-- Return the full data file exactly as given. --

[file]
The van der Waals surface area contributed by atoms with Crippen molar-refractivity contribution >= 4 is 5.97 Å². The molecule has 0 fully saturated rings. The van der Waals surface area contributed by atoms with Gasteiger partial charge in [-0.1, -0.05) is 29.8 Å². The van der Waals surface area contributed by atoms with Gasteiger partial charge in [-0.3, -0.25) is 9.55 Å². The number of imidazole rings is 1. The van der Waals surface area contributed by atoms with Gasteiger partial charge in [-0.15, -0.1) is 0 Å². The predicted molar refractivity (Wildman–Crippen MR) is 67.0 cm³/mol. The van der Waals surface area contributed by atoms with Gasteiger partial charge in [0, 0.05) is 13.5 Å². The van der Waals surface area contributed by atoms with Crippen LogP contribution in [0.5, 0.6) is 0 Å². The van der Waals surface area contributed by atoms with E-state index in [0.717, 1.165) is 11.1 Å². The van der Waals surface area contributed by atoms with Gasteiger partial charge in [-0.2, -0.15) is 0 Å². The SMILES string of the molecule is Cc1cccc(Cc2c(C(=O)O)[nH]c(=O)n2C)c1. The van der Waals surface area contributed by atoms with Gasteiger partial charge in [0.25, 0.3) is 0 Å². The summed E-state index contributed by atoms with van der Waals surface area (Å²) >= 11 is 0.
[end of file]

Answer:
The van der Waals surface area contributed by atoms with Crippen molar-refractivity contribution >= 4 is 5.97 Å². The molecule has 0 fully saturated rings. The van der Waals surface area contributed by atoms with Gasteiger partial charge in [-0.1, -0.05) is 29.8 Å². The van der Waals surface area contributed by atoms with Gasteiger partial charge in [-0.3, -0.25) is 9.55 Å². The number of imidazole rings is 1. The van der Waals surface area contributed by atoms with Gasteiger partial charge in [-0.15, -0.1) is 0 Å². The predicted molar refractivity (Wildman–Crippen MR) is 67.0 cm³/mol. The van der Waals surface area contributed by atoms with Gasteiger partial charge in [0, 0.05) is 13.5 Å². The van der Waals surface area contributed by atoms with Crippen LogP contribution in [0.5, 0.6) is 0 Å². The van der Waals surface area contributed by atoms with E-state index in [0.717, 1.165) is 11.1 Å². The van der Waals surface area contributed by atoms with Gasteiger partial charge in [-0.2, -0.15) is 0 Å². The SMILES string of the molecule is Cc1cccc(Cc2c(C(=O)O)[nH]c(=O)n2C)c1. The van der Waals surface area contributed by atoms with Gasteiger partial charge in [0.25, 0.3) is 0 Å². The summed E-state index contributed by atoms with van der Waals surface area (Å²) >= 11 is 0.